Home https://server7.kproxy.com/servlet/redirect.srv/sruj/smyrwpoii/p2/ Business https://server7.kproxy.com/servlet/redirect.srv/sruj/smyrwpoii/p2/ Former Netflix CTO convicted of taking bribes

Former Netflix CTO convicted of taking bribes

As early as 2014, Netflix sued its former CTO Michael Kyle, accusing him of taking bribes before leaving the company to join Yahoo (in 2016, Yahoo merged with AOL to form Oath, which was the parent company of Engadget before it was bought by Verizon). He was eventually accused of taking a $ 690,000 kickback from technology companies that had contracts with Netflix, a scheme the company said was revealed based on a review of emails in his work account.

The trial was delayed due to the COVID pandemic, but jurors on Friday convicted Kyle of 28 of the 29 points he faced. In a statement to BloombergKail’s lawyer pleaded not guilty, accused Netflix of using his influence as a powerful company to spur the prosecution, and said there would be an appeal against the verdict. During the process, Law 360 reports that his defense attributes the deals to Netflix’s culture “without rules” and says they are legitimate.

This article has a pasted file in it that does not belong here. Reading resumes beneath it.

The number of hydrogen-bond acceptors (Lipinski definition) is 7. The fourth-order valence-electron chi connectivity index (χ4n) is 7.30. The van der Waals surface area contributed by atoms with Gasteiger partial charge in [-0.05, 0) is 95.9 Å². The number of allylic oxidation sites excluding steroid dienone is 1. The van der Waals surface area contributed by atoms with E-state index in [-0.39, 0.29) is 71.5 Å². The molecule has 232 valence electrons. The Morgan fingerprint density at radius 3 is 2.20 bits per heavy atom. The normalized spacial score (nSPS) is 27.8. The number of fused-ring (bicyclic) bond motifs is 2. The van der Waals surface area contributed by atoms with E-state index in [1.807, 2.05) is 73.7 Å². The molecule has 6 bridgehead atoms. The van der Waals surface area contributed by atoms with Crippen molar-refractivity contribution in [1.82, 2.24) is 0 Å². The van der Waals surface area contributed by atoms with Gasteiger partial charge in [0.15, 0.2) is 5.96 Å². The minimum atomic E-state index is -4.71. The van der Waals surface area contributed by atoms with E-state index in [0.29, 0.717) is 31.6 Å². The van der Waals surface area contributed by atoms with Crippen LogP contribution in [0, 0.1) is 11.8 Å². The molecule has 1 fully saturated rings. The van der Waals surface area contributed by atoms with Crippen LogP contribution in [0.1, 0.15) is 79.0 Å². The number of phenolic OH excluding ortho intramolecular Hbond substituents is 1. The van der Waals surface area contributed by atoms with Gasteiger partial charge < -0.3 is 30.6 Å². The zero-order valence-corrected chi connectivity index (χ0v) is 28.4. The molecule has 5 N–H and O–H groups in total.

According to FBI Special Agent Craig D. Fair, Kyle “created a pay environment that stole the opportunity to work with an industry pioneer from honest, hard-working Silicon Valley companies.” In a statement from prosecutors, he broke down payments from companies to Kail’s consulting firm and what was paid by Netflix. It says he received more than $ 500,000 and stock options from the companies.

Netflix did not comment publicly on the result, but said in 2014 that the various participating providers were paid more than $ 4 million, with Kail receiving commissions of 12 to 15 percent from at least two companies. Netflix and Kail settled their case in 2015. He remains on bail pending sentencing and could face up to twenty years in prison and a fine. No matter what happens during the sentencing or appeal process, between this and the recent $ 690 million Ponzi scheme, Netflix is ​​assembling its own library of genuinely criminal documentary content.

All products recommended by Engadget are selected by our editorial team, regardless of our parent company. Some of our stories involve partnerships. If you purchase something through one of these links, we can earn a partner commission.

Source link